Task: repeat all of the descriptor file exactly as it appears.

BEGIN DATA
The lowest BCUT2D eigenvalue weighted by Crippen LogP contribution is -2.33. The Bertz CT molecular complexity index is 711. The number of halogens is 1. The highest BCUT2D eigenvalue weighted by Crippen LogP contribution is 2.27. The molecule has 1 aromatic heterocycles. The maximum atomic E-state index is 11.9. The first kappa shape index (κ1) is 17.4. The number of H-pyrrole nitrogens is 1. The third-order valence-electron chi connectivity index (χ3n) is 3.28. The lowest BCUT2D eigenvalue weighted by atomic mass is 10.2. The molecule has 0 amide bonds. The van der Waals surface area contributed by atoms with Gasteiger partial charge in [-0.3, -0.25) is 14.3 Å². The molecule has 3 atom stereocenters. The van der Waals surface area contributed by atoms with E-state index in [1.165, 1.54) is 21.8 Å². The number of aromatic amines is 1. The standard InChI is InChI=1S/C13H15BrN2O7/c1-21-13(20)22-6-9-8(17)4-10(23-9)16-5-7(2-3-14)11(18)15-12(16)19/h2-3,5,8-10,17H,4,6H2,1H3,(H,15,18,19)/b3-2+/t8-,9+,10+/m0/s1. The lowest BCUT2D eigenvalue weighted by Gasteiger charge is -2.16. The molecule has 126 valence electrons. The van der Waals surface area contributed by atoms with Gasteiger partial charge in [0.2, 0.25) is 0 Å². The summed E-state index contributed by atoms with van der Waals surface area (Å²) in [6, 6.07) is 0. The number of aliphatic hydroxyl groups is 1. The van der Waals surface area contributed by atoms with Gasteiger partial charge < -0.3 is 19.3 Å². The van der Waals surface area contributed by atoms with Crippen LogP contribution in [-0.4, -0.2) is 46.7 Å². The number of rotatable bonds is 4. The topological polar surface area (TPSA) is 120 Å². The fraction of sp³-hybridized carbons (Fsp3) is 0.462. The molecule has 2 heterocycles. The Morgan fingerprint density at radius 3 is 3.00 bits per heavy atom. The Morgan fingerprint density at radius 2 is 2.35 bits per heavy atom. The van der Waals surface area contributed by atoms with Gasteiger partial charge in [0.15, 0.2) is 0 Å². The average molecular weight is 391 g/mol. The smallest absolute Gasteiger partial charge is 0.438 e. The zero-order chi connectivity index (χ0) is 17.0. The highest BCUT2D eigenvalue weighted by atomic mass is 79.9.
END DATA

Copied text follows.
The lowest BCUT2D eigenvalue weighted by Crippen LogP contribution is -2.33. The Bertz CT molecular complexity index is 711. The number of halogens is 1. The highest BCUT2D eigenvalue weighted by Crippen LogP contribution is 2.27. The molecule has 1 aromatic heterocycles. The maximum atomic E-state index is 11.9. The first kappa shape index (κ1) is 17.4. The number of H-pyrrole nitrogens is 1. The third-order valence-electron chi connectivity index (χ3n) is 3.28. The lowest BCUT2D eigenvalue weighted by atomic mass is 10.2. The molecule has 0 amide bonds. The van der Waals surface area contributed by atoms with Gasteiger partial charge in [-0.3, -0.25) is 14.3 Å². The molecule has 3 atom stereocenters. The van der Waals surface area contributed by atoms with E-state index in [1.165, 1.54) is 21.8 Å². The number of aromatic amines is 1. The standard InChI is InChI=1S/C13H15BrN2O7/c1-21-13(20)22-6-9-8(17)4-10(23-9)16-5-7(2-3-14)11(18)15-12(16)19/h2-3,5,8-10,17H,4,6H2,1H3,(H,15,18,19)/b3-2+/t8-,9+,10+/m0/s1. The lowest BCUT2D eigenvalue weighted by Gasteiger charge is -2.16. The molecule has 126 valence electrons. The van der Waals surface area contributed by atoms with Gasteiger partial charge in [0.2, 0.25) is 0 Å². The summed E-state index contributed by atoms with van der Waals surface area (Å²) in [6, 6.07) is 0. The number of aliphatic hydroxyl groups is 1. The van der Waals surface area contributed by atoms with Gasteiger partial charge < -0.3 is 19.3 Å². The van der Waals surface area contributed by atoms with Crippen LogP contribution in [-0.4, -0.2) is 46.7 Å². The number of rotatable bonds is 4. The topological polar surface area (TPSA) is 120 Å². The fraction of sp³-hybridized carbons (Fsp3) is 0.462. The molecule has 2 heterocycles. The Morgan fingerprint density at radius 3 is 3.00 bits per heavy atom. The Morgan fingerprint density at radius 2 is 2.35 bits per heavy atom. The van der Waals surface area contributed by atoms with Gasteiger partial charge in [0.15, 0.2) is 0 Å². The average molecular weight is 391 g/mol. The smallest absolute Gasteiger partial charge is 0.438 e. The zero-order chi connectivity index (χ0) is 17.0. The highest BCUT2D eigenvalue weighted by atomic mass is 79.9.